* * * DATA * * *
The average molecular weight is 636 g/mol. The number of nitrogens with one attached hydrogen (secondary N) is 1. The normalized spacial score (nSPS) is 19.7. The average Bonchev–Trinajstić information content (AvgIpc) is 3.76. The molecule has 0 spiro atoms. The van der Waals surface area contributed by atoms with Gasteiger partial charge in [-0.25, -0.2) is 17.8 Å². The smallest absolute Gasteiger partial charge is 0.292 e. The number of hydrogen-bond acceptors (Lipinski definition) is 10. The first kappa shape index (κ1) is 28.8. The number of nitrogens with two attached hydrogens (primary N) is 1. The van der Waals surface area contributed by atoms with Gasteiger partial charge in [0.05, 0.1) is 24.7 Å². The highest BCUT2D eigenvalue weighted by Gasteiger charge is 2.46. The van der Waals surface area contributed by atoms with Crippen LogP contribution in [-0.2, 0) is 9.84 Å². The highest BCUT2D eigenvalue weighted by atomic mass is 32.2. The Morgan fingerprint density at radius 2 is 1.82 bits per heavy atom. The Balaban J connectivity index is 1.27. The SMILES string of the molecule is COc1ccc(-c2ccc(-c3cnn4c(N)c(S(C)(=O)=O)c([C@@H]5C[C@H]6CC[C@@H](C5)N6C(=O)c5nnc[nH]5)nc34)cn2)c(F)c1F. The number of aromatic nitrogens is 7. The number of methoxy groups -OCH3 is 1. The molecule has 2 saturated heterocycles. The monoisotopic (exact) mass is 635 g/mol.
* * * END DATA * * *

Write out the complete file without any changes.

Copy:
The average molecular weight is 636 g/mol. The number of nitrogens with one attached hydrogen (secondary N) is 1. The normalized spacial score (nSPS) is 19.7. The average Bonchev–Trinajstić information content (AvgIpc) is 3.76. The molecule has 0 spiro atoms. The van der Waals surface area contributed by atoms with Gasteiger partial charge in [-0.25, -0.2) is 17.8 Å². The smallest absolute Gasteiger partial charge is 0.292 e. The number of hydrogen-bond acceptors (Lipinski definition) is 10. The first kappa shape index (κ1) is 28.8. The number of nitrogens with two attached hydrogens (primary N) is 1. The van der Waals surface area contributed by atoms with Gasteiger partial charge in [0.05, 0.1) is 24.7 Å². The highest BCUT2D eigenvalue weighted by Gasteiger charge is 2.46. The van der Waals surface area contributed by atoms with Crippen LogP contribution in [-0.2, 0) is 9.84 Å². The highest BCUT2D eigenvalue weighted by atomic mass is 32.2. The Morgan fingerprint density at radius 2 is 1.82 bits per heavy atom. The Balaban J connectivity index is 1.27. The SMILES string of the molecule is COc1ccc(-c2ccc(-c3cnn4c(N)c(S(C)(=O)=O)c([C@@H]5C[C@H]6CC[C@@H](C5)N6C(=O)c5nnc[nH]5)nc34)cn2)c(F)c1F. The number of aromatic nitrogens is 7. The number of methoxy groups -OCH3 is 1. The molecule has 2 saturated heterocycles. The monoisotopic (exact) mass is 635 g/mol.